The 1961 Certificate of Occupancy for the lot at 30-40 Kenmare Street / 153 Elizabeth Street shows it was at that time listed as a parking lot. So the building probably come down right before that.
The NY Times Obituary Index for 1929 lists a funeral at 36 Kenmare Street:
GIOSCIA, John -- 19, Jan, 1929 -- DN (Death Notice) Son of Pancrazio Gioscia.
Funeral at 36 Kenmare St., on Jan. 22.
40 Kenmare Street was once the location of the workshop for a guitar maker named JOHN D'ANGELICO:
JOHN D'ANGELICO (1905-1964) built arch-top guitars and mandolins and is universally regarded as the finest archtop guitar builder that ever lived.
D'Angelico, born in New York City, began his learning at the age of nine in the workshop of his uncle, Signor Ciani who was known for his fine, traditional-st ...yle Italian mandolins and flat-top guitars. D'Angelico also studied violin making, which later influenced his arch-top guitar designs.
After his uncle died, D'Angelico ran the workshop for his aunt and managed approx. 15 employees until 1932, when he set up his own shop. D'Angelico's shop was located at 40 Kenmare Street in New York City. In 1959 the shop moved across the street ...According to a n article in teh NY Times, on the evening of July 9 1869 an 11-year old boy, Michael Sullivan, was severely injured whe he fell from the 3rd Floor window of the building located at 153 Elizabeth Street, just up the block from Michael's home at 149 Elizabeth.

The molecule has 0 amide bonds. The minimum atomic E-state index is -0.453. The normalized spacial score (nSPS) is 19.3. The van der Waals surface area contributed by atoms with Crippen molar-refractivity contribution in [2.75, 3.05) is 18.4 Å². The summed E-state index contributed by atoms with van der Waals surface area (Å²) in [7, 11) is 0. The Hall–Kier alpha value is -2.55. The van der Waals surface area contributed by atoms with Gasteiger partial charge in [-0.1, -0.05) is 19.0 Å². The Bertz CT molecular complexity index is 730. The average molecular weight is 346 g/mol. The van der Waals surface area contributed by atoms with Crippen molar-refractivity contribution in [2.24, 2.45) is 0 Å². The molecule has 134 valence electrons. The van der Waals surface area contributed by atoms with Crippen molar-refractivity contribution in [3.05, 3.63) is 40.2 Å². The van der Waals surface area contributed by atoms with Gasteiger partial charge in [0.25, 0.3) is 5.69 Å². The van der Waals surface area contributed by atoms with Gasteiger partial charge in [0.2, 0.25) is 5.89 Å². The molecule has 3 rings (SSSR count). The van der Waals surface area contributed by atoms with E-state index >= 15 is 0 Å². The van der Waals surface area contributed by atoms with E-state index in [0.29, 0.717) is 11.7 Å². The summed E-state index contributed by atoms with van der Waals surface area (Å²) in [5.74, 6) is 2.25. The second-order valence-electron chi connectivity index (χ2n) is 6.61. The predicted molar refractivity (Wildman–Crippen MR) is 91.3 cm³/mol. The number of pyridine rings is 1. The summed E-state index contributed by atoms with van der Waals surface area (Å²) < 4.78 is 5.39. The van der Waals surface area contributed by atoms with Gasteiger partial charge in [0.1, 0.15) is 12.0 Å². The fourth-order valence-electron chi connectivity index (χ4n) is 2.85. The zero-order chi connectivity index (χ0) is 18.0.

The City of New York Law Department Report from 1909 (P. 668, "Tenement House Branch Office") lists TWO properties at 153 Elizabeth:
153 Elizabeth Street
153 Elizabeth Street (rear)The Annual Report of the Committee on Fire Patrol from 1903 shows this:
That list ^ skips 155, 157 & 159 Elizabeth.
DOB shows that the existing building at address 161-163 Kenmare (aka 29-37 Kenmare) is on the NW corner of Elizabeth / Kenmare.
A July 1895 NY Times article [pdf] about tenement sweat shops makes note of one in the vicinity of The Bowery at 157 Elizabeth Street.
Around 1903, when the Williamsburg Bridge opened, Kenmare Street was cut through from the Bowery to Lafayette Street (then Marion Street -- 1903 MAP below).
To make way for the new Kenmare Street the buildings were razed at mid-block of Elizabeth, Mott & Mulberry Streets between Spring & Grand.
The origin of the name for Kenmare Street goes back to an old Tammany Hall boss, named "Big Tim" Sullivan (not known if there is any link between him and the Sullivan boy who fell from 153 Elizabeth Street).